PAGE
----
Among the many benefits of writing crime fiction is interacting with other crime fiction authors, who are, as a group, as entertaining and generous a bunch of professionals as you’re going to find. Never was this more obvious to me than when I was asked to participate in a group of four writers called Meet Myster Write, pulled together as a promotional device to give presentations on our approaches to crime writing, and, hey, if you want to buy a book, ain’t no one stopping you.
That’s where I met Larry Matthews, creator of the Dave Haggard series. (It’s not hard to see why Dave is haggard, all the shit he has to go through.) Larry has a thirty-five year career in broadcast journalism, working in radio and television as a street reporter, investigative reporter, anchor, news director, editor, and producer. He’s worked at some of the nation's premier radio stations, including WMAL in Washington when it was the market leader and one of the most respected stations in the country. He also reported and anchored newscasts for ABC and National Public Radio.
He also taught broadcasting and writing for radio and television at The George Washington University, where he conducted media workshops and training, and has produced programs and reported for Maryland Public Television. His awards include The George Foster Peabody Award for Excellence in Broadcasting, The DuPont/Columbia Citation, The National Headliner Award, and other national and regional awards for journalism and excellence in broadcasting.
Larry is the author of nine published books, including his acclaimed memoir, I Used to be in Radio. His newest Dave Haggard thriller is Detonator, where Dave uncovers competing terrorist cells that have turned on each other. At least as important as all of the above, he’s a gentleman in the best sense of the word, always ready to provide thoughtful and honest answers to any question. That’s why I was delighted when he volunteered to help me out with this guest post.
Enough from me. Take it away, Larry.
As a writer I often find myself comparing my work against the works of others. I write thrillers at the moment and so I read thrillers written by other, more famous authors. People like John Grisham and Jeffery Deaver, to name only two out of many. How do my opens compare to theirs? My characters? My pace? Things like that. I won’t bother to tell you the score.
So it was a bit of a surprise when my publisher suggested that the authors published by W&B Publishers, a unit of Argus International, read and review each other’s books. W&B publishes dozens of authors in all genres. Take your pick, we were told. The company has best-sellers, newbies, wannabees, you name it. It was eye-opening.
The first author I chose to review was David O’Neil, a best-selling British author who favors swashbuckling tales of the sea set in the early 19th Century. The book was Quarterdeck, part of a series. Now swashbuckling tales of the sea are not a regular part of my reading but I was impressed by how much research O’Neil had put into the book and how alive the action was. The story had all the elements, of course. Beautiful women, spies, handsome heroes, bravery, battles at sea. Five stars.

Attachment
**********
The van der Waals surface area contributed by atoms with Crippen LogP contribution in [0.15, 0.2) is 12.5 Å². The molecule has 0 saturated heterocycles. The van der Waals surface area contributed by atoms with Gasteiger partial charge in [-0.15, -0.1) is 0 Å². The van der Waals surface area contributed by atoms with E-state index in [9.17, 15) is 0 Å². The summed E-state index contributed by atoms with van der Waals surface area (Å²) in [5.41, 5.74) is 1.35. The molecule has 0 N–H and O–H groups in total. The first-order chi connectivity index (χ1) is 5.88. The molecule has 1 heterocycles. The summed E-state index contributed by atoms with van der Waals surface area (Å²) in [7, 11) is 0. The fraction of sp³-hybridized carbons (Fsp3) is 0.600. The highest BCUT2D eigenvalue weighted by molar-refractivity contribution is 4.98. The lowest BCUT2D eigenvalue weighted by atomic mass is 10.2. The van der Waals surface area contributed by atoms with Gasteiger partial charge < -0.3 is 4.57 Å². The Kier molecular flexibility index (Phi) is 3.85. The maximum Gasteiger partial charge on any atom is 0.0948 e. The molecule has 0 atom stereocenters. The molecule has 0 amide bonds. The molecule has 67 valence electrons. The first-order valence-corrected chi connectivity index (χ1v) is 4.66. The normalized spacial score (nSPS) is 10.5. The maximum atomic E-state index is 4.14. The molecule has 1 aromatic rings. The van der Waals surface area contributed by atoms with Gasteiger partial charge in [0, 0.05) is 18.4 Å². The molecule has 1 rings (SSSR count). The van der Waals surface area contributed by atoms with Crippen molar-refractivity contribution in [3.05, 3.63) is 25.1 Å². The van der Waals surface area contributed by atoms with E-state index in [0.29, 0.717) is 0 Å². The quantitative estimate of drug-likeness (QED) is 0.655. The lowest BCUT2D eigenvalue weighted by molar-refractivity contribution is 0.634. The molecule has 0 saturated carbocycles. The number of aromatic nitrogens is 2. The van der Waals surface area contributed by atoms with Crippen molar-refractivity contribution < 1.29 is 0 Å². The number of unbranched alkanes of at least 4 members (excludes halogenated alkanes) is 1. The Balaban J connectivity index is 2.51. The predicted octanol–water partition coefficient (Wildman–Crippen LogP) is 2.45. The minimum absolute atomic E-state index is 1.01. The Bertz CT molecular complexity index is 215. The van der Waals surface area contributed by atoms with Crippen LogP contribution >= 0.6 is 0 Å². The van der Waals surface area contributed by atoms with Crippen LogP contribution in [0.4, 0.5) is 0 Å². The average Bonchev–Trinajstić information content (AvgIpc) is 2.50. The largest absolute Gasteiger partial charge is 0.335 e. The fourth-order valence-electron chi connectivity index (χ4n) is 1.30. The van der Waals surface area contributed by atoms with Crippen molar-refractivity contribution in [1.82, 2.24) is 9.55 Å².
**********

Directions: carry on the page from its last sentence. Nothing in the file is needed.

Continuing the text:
The next book I read and reviewed was a tough read. It’s called Daddy, Don’t. Mommy, Why? by Jaqueline Aaron. It’s a book about horrendous child abuse said to be based on a real story. Unless you’re researching such abuse I suggest you leave this one on the shelf. Frankly, this is a book about a monster.
Finally, Bryce Baker’s Ghosts of Time. This is a book for folks who like creepy stories about weird people.
The real lesson for me was experiencing the work of authors who do not write in my genre nor do they write in a style I am comfortable with. For authors who are curious about other writers such an exercise can be valuable and fun.
Writers are often bombarded with advice about how to do it “right” or how to follow “the rules.” As W. Somerset Maugham famously said, there are three rules to writing a novel. Unfortunately, no one know what they are. Reading different authors across different genres can remind us that there are no rules and no proper way. It’s all about the story.
I’ve read books that were, frankly, insults to proper English. Here, I suppose, I should refer you to Dave Barry’s review of Fifty Shades of Grey. But some badly written books have compelling stories that make the books work. I won’t comment about Fifty Shades… but other books tell a good yarn and keep you turning the pages even though you might wince at the language from time to time.
A best-selling author friend offered some sound advice after he read my latest Dave Haggard thriller, called Detonator. I use a bit of Spanish in the dialogue, which I translate for the reader. “Don’t use that much foreign language,” he said. “It gives the reader a chance to go to the bathroom. Never give the reader an opportunity to put the book down.” His advice is sound. Foreign language breaks the mental state the reader is in and lets him/her take a break from the story the author has so carefully created.
In this case the reader of my book wasn’t trolling for ways to improve his own writing. He was finding ways to improve mine. It’s often said that the way to become a better writer is to read. There’s truth in that, although I also believe a key to becoming a better writer is to write. Often. Every day.
If you chance to read any of my books I would love to hear from you, pro or con. I’m at www.larrymatthews.net